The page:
Review: Super Breakout (Atari 2600)

By Drew Wilson

In this review, we check out the sequel to Breakout, Super Breakout. We find out if this “super” version is really a “super” version of Breakout or not.

Supre Breakout was released in 1981. It is a sequel to the original Breakout game which we reviewed earlier.

Super Breakout really is just Breakout in many ways. There are still breaks to break with the ball and paddle. There’s still that rainbow of color in bricks. There’s even still that gradual increase in points the higher you go up on the layers of bricks.

One thing I was disappointed in seeing was that sudden jump in difficulty the second you bust a brick on the top two layers. I will say, however, that the difficulty wasn’t quite as high as before because the ball doesn’t move quite as fast when it does speed up.

One glitch that I wished was fixed was the ball passing through bricks at certain angles. Unfortunately, in this version, if your ball approaches a brick from the side after hitting another brick, it’ll still pass through other bricks in the process.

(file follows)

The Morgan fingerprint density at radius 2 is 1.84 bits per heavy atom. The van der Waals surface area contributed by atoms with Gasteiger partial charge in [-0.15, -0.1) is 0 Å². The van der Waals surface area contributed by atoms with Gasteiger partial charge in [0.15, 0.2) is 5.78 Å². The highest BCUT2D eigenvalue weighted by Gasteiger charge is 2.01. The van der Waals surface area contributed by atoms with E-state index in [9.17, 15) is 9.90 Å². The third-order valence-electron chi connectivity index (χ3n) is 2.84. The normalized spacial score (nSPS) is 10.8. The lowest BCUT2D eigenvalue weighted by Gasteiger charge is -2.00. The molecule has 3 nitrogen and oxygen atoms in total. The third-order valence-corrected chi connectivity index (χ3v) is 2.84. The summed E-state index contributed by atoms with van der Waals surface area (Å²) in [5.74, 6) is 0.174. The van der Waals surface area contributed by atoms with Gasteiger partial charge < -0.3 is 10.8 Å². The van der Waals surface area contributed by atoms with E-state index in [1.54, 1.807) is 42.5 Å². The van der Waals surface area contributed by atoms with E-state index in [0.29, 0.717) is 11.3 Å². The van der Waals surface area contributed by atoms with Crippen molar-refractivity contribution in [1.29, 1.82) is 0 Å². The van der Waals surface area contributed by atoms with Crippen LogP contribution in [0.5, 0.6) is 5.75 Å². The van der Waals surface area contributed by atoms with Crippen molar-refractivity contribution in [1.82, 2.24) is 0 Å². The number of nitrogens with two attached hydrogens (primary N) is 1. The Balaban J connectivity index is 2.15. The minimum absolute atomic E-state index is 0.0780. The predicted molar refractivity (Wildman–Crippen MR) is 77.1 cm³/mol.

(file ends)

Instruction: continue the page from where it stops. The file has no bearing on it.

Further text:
One new thing is the fact that if you manage to get the ball through to the ceiling and it starts busting bricks bouncing back and forth, your paddle will decrease in size, making the game more difficult. The ceiling and brick busting motion seems to be what triggers it most of the time (at least for me).

Graphically, there isn’t a whole lot of difference between this and the prequel. The sides are more uniform and the ball briefly changes color when you hit a brick. These, however, seem to be the only changes. Everything else is quite similar or the same.

The audio saw some improvement. Instead of just little pings, there is the added tones that are emitted while hitting bricks. If you hit a first layer brick, you’ll have an individual ping. If you hit a top layer brick, it will emit several tones in a row to indicate you earning more points on that particular hit. While this is a small change, this was a nice improvement over the previous game.

Overall, for a sequel that proved to be three years in the making, there really isn’t a whole lot that has changed. You still have five balls to play with and the basics are also all there. Really, this is just a tweaked breakout more than anything else.


Furthest point in game: 440 points which requires getting to the second wall.

General gameplay: 20/25
Replay value: 8/10
Graphics: 6/10
Audio: 3/5

Overall rating: 74%

Drew Wilson on Twitter: @icecube85

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